An outstanding voice in the field, the jazz critic for The Village Voice leads readers through the first century of the music in a voluminous, expert account of the great jazz artists past and present and their distinctive contributions. UP.
A listener's guide to jazz brings together sixty essays on the history, performers, characteristics, and influence of jazz music.
A panoramic history of the genre brings to life the diverse places in which jazz evolved, traces the origins of its various styles, and offers commentary on the music itself.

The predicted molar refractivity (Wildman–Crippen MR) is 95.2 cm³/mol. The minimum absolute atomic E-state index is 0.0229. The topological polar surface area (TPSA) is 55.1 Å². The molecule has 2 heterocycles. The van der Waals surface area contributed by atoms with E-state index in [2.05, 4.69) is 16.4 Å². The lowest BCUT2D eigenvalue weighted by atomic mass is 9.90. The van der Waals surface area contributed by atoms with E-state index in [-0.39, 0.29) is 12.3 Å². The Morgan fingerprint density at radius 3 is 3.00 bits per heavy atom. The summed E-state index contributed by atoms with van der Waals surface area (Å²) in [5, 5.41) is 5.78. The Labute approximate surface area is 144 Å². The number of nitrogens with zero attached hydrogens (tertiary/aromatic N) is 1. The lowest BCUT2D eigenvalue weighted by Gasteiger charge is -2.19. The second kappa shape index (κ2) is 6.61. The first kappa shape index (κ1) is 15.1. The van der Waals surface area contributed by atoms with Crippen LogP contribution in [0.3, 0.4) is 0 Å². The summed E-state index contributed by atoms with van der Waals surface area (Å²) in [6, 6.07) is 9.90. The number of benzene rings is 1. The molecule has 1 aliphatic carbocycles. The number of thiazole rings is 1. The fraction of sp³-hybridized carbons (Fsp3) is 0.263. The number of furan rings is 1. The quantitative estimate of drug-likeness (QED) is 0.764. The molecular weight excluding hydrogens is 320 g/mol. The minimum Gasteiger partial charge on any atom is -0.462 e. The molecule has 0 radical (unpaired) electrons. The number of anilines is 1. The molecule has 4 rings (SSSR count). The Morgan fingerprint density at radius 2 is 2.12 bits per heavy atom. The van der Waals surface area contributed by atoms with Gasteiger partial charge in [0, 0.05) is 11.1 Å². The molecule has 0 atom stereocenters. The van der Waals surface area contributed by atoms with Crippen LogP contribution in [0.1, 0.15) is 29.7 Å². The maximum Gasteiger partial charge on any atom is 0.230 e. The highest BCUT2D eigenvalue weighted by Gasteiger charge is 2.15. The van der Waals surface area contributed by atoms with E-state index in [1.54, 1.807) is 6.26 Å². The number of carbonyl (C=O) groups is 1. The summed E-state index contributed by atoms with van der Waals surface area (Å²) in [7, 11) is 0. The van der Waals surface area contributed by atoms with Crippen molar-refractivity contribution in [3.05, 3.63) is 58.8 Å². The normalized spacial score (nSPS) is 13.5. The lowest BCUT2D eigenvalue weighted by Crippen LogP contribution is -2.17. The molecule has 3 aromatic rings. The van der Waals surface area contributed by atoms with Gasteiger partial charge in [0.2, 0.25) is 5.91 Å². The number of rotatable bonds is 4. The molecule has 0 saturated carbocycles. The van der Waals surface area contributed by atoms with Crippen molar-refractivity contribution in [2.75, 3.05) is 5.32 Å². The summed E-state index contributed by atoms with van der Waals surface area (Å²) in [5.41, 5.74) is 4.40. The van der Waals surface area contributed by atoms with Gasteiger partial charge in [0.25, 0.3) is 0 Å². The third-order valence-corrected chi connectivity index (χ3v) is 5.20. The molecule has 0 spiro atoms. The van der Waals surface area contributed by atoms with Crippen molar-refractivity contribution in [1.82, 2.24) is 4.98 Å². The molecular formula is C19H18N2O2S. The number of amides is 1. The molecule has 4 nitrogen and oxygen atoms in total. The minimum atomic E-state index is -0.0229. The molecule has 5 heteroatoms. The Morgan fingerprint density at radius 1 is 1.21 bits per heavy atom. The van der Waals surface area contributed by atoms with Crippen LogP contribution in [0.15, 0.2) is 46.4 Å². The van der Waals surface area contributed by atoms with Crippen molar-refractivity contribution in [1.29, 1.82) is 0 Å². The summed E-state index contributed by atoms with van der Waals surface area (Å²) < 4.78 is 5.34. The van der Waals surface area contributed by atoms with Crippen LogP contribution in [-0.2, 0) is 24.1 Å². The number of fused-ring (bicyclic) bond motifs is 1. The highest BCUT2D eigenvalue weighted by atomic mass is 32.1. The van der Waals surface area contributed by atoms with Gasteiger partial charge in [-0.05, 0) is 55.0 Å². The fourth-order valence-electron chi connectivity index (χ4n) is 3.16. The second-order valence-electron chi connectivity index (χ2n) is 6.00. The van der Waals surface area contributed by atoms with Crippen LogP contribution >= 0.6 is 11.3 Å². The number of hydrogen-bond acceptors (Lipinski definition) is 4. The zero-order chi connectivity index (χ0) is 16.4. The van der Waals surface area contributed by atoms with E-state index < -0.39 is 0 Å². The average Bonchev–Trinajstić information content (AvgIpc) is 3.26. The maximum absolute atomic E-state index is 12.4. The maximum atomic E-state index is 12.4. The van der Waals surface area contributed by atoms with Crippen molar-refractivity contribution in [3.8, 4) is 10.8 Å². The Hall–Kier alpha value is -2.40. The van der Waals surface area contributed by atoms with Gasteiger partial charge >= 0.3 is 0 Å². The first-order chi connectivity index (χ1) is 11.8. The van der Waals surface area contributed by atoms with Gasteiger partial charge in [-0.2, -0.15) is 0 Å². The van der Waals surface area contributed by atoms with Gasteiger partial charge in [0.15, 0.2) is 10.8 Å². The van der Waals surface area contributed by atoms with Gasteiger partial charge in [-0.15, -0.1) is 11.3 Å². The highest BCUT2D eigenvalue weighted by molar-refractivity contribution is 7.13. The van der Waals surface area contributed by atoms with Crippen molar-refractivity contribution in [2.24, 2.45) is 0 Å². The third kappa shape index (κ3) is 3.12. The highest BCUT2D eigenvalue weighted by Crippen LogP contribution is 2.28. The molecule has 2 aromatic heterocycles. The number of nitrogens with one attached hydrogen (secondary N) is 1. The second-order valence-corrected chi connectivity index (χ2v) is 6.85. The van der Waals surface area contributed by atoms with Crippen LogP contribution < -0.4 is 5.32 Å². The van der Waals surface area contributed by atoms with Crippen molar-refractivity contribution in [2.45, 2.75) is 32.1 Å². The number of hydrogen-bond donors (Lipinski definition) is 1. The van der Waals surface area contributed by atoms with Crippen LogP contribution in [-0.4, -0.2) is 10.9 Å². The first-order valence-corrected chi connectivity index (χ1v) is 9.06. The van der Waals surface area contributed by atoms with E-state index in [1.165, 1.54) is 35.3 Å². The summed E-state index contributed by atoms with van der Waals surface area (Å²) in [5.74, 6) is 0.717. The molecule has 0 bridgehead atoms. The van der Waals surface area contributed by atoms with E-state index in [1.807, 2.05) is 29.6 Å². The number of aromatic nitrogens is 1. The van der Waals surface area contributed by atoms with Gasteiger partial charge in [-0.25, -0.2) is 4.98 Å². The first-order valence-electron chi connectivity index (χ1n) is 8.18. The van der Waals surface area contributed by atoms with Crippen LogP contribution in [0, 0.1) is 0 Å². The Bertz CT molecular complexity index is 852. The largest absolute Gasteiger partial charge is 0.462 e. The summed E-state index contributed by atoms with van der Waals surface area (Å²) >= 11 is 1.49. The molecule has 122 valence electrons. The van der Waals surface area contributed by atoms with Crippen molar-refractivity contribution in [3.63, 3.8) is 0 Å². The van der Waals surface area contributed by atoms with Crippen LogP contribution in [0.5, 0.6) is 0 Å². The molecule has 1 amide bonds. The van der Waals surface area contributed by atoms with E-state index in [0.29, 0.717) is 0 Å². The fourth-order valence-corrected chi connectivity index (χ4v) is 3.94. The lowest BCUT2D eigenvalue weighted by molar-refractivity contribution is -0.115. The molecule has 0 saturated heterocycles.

Constructing Walking Jazz Bass Lines Book I -The Blues in 12 Keys is a complete guide demonstrating the devices used to construct walking bass lines in the jazz tradition. Part 1 demonstrates the techniques used by professional jazz bassists to provide forward motion into bass lines, while providing a strong harmonic and rhythmic foundation. Part I includes triads, 7th chords, voice leading, playing over the bar line, chord substitutions, pedal points, harmonic anticipation and chromatic approach notes. The exercises are designed to give the Electric Bassist strong jazz bass lines in the bottom register of the instrument. As an added bonus for the Electric Bassist Part 1 provides a complete study of the Blues in F whilst in the first and open positions. This is an excellent technique builder. Part 2 expands on the lessons and techniques used in Part 1 providing the bassist with the previous devices used in professional level bass lines in all 12 keys. Included is over 150 choruses of Jazz Blues lines in all 12 keys using the whole register of the instrument. There are many advanced principles applied in the following bass lines whilst never losing sight of the functioning principle of the bass in the jazz idiom. To provide a strong foundation of rhythm and harmony for the music being played & providing support for the melody and or soloist.